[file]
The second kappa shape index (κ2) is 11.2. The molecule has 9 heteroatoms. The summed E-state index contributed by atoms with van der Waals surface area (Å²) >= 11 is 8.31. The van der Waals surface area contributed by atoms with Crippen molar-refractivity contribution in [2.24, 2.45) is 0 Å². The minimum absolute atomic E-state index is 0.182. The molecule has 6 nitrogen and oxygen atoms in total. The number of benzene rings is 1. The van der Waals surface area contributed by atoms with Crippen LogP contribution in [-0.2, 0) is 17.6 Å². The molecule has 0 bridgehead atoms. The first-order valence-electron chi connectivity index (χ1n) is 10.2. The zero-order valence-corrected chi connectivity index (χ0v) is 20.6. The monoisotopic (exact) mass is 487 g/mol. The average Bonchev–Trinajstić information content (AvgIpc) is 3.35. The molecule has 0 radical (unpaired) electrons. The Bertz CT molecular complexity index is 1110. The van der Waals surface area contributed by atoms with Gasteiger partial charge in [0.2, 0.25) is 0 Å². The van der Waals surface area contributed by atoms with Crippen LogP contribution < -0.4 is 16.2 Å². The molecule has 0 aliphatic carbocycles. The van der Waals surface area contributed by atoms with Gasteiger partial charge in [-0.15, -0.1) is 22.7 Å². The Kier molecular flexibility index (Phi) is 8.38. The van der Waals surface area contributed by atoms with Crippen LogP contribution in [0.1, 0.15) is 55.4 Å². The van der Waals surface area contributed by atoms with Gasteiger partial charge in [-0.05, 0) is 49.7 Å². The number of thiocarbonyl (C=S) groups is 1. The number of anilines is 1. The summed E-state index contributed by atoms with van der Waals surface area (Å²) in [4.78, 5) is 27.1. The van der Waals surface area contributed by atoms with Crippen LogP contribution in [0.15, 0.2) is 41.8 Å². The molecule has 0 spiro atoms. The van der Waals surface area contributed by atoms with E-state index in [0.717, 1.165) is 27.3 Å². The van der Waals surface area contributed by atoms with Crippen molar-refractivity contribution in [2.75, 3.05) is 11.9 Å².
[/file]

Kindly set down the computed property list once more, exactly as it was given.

The second kappa shape index (κ2) is 11.2. The molecule has 9 heteroatoms. The summed E-state index contributed by atoms with van der Waals surface area (Å²) >= 11 is 8.31. The van der Waals surface area contributed by atoms with Crippen molar-refractivity contribution in [2.24, 2.45) is 0 Å². The minimum absolute atomic E-state index is 0.182. The molecule has 6 nitrogen and oxygen atoms in total. The number of benzene rings is 1. The van der Waals surface area contributed by atoms with Crippen LogP contribution in [-0.2, 0) is 17.6 Å². The molecule has 0 bridgehead atoms. The first-order valence-electron chi connectivity index (χ1n) is 10.2. The zero-order valence-corrected chi connectivity index (χ0v) is 20.6. The monoisotopic (exact) mass is 487 g/mol. The average Bonchev–Trinajstić information content (AvgIpc) is 3.35. The molecule has 0 radical (unpaired) electrons. The Bertz CT molecular complexity index is 1110. The van der Waals surface area contributed by atoms with Gasteiger partial charge in [0.2, 0.25) is 0 Å². The van der Waals surface area contributed by atoms with Crippen LogP contribution < -0.4 is 16.2 Å². The molecule has 0 aliphatic carbocycles. The van der Waals surface area contributed by atoms with Gasteiger partial charge in [-0.15, -0.1) is 22.7 Å². The Kier molecular flexibility index (Phi) is 8.38. The van der Waals surface area contributed by atoms with Crippen LogP contribution in [0.1, 0.15) is 55.4 Å². The van der Waals surface area contributed by atoms with Gasteiger partial charge in [-0.05, 0) is 49.7 Å². The number of thiocarbonyl (C=S) groups is 1. The number of anilines is 1. The summed E-state index contributed by atoms with van der Waals surface area (Å²) in [4.78, 5) is 27.1. The van der Waals surface area contributed by atoms with Crippen LogP contribution in [0.15, 0.2) is 41.8 Å². The molecule has 0 spiro atoms. The van der Waals surface area contributed by atoms with E-state index in [0.717, 1.165) is 27.3 Å². The van der Waals surface area contributed by atoms with Crippen molar-refractivity contribution in [2.75, 3.05) is 11.9 Å².